Strain imaging was the first attempt to infer the mechanical property composition of tissues [2] based on the assumption that the stress distribution is uniform in the problem domain. This concept evolved to solving actual mathematical problems for the mechanical property distribution using measured displacement fields and is referred to as inverse problems in solid mechanics. Displacements are often measured using ultrasound based techniques that utilize sequentially recorded images during tissue deformation. This technique relies on random speckles in the tissue’s domain of interest to track displacements on grid points via “window” similarities. The discrete displacement points are then interpolated throughout the entire problem domain to continuously determine the displacement field.

The solution of the mechanical property distribution discussed above utilizes full field displacement fields, i.e., displacement fields measured in the entire domain. An alternative approach we propose here is to utilize displacements measured solely on the domain’s boundary. This idea has been successfully developed in other disciplines, namely in computed tomography, ultrasound tomography [3], and geological sciences. Consequently, we term this methodology as “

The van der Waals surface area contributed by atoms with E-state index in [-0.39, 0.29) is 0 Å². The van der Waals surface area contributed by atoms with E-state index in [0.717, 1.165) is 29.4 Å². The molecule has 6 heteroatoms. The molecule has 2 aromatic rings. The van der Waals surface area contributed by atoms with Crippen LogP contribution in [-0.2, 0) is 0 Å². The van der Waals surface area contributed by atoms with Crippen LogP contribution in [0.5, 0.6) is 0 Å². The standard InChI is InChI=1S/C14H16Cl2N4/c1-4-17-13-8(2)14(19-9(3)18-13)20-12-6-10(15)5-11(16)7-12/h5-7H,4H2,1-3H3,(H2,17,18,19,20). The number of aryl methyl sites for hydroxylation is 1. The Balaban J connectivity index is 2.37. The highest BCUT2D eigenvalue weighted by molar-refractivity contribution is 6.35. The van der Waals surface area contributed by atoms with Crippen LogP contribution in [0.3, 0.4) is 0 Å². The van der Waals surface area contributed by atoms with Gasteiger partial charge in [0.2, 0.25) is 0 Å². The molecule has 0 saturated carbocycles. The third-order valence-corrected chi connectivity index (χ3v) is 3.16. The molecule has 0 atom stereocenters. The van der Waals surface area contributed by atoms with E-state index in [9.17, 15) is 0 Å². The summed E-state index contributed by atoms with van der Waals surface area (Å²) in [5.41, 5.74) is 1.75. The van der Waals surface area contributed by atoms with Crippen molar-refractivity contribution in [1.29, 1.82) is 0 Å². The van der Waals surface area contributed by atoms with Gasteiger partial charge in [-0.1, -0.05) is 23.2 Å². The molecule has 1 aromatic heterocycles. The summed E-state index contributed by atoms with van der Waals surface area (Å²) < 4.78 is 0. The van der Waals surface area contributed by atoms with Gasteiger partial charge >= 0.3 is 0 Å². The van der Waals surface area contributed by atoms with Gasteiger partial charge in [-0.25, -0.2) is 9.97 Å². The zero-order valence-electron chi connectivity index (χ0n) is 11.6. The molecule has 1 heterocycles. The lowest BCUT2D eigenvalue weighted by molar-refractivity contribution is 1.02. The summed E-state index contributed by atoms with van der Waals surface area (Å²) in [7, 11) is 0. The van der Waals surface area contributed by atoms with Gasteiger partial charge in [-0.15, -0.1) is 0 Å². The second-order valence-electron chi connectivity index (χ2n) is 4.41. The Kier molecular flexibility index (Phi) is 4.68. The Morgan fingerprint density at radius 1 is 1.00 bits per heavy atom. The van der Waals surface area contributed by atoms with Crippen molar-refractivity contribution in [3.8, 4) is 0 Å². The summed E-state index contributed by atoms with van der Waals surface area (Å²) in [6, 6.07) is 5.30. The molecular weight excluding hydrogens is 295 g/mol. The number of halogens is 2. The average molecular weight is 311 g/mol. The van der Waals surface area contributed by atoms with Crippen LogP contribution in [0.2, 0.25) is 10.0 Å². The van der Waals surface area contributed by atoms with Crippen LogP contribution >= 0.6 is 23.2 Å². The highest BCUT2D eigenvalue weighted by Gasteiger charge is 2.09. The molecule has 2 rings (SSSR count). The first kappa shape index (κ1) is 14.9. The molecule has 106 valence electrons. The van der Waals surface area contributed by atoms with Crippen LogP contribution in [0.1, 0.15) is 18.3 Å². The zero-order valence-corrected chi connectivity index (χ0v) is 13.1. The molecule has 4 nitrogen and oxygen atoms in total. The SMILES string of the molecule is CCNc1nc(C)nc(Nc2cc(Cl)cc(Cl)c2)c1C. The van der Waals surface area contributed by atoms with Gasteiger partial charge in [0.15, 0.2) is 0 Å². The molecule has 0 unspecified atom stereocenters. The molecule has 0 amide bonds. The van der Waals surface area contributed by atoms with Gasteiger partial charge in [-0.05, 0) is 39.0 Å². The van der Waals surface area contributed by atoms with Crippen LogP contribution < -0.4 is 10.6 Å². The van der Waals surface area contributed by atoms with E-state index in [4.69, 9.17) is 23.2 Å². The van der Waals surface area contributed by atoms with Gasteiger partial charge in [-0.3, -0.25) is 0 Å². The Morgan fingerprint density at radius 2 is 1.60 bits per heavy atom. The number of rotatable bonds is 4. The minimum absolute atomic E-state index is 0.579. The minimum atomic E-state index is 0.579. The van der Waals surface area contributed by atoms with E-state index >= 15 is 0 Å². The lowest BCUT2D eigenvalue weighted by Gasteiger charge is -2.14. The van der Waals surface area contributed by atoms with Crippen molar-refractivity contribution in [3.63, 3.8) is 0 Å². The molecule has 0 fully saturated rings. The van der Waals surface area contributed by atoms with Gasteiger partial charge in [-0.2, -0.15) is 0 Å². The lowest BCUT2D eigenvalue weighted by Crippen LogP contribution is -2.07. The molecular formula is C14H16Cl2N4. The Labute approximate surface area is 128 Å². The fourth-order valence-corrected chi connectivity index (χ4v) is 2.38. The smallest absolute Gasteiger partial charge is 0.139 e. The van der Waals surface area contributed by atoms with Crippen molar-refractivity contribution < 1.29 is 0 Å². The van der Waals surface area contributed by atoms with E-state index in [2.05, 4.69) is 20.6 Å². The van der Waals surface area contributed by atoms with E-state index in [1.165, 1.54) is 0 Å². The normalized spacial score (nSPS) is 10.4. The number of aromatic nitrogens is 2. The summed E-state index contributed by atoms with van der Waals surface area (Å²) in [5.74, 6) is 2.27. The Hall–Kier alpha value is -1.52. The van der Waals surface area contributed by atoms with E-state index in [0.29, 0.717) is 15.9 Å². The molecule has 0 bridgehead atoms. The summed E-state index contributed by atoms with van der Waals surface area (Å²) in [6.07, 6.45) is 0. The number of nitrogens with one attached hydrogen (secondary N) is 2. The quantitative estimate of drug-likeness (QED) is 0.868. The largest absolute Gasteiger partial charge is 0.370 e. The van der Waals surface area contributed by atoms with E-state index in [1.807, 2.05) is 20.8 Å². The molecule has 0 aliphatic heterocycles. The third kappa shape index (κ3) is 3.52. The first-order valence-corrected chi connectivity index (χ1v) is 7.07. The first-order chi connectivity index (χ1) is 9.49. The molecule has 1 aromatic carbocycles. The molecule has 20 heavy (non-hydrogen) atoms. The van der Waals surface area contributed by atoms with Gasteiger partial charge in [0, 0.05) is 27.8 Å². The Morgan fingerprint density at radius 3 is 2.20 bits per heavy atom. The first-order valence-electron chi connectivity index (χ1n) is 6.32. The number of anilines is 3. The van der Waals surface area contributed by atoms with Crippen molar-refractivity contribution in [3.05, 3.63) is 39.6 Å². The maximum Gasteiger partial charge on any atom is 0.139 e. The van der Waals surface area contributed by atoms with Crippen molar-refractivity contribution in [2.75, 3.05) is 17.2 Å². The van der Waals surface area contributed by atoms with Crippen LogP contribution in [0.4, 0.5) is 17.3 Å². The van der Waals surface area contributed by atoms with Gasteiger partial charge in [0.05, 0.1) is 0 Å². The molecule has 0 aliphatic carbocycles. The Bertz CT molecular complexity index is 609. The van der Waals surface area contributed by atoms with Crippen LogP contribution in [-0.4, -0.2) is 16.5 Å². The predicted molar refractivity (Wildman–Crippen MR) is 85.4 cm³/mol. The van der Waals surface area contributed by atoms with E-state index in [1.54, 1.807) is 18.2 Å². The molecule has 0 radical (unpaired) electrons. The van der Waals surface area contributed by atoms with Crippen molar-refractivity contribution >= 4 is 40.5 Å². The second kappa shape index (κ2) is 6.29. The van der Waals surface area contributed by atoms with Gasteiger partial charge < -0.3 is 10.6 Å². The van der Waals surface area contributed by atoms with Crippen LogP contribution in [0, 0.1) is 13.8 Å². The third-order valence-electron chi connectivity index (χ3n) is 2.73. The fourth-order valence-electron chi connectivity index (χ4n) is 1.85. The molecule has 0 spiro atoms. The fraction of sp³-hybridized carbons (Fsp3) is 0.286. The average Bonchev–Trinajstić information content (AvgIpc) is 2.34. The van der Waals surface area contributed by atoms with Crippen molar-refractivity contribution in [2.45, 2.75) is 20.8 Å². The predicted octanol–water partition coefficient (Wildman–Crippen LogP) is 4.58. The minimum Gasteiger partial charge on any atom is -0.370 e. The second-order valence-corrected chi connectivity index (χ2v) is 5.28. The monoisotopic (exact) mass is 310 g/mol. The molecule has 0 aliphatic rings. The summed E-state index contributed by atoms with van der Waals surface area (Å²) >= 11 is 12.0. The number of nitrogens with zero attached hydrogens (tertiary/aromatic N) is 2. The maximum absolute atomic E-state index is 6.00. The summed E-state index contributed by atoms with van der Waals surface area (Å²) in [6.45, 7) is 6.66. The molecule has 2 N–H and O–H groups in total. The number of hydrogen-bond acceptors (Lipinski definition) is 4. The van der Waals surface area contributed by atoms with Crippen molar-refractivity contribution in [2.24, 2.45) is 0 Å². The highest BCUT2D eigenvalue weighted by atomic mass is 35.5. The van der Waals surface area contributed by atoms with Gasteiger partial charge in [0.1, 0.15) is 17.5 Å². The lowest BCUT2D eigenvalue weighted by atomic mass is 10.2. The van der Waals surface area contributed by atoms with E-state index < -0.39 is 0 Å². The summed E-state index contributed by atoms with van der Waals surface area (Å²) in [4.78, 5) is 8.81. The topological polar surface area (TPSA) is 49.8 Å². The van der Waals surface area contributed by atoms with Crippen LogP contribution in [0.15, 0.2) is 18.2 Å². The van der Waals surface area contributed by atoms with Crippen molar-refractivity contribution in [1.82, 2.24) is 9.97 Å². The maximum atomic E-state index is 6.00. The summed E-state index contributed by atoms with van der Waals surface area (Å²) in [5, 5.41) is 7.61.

We note that past works by other research groups aiming to recover the mechanical property distribution from measured surface displacements made major simplifications. In those works, it was assumed that the shear modulus values in the problem domain (e.g., background value and inclusion value) were known, but they were unknown within each finite element. Other works assumed the locally homogenous regions (e.g., location and geometry of inclusions) to be known. In our studies, we do not make such assumptions and assume that the shear moduli are unknowns on the finite element mesh nodes. In the problem presented in this talk, we will solve for more than 50,000 unknowns in the problem domain. With that, the proposed method is not confined to simple inclusion geometries, but allows distributions of any type. KW - Mechanical Property Characterization; inverse problems; computational mechanics; mechanics based tomography; elasticity imaging; elastography DO - 10.32604/mcb.2019.07348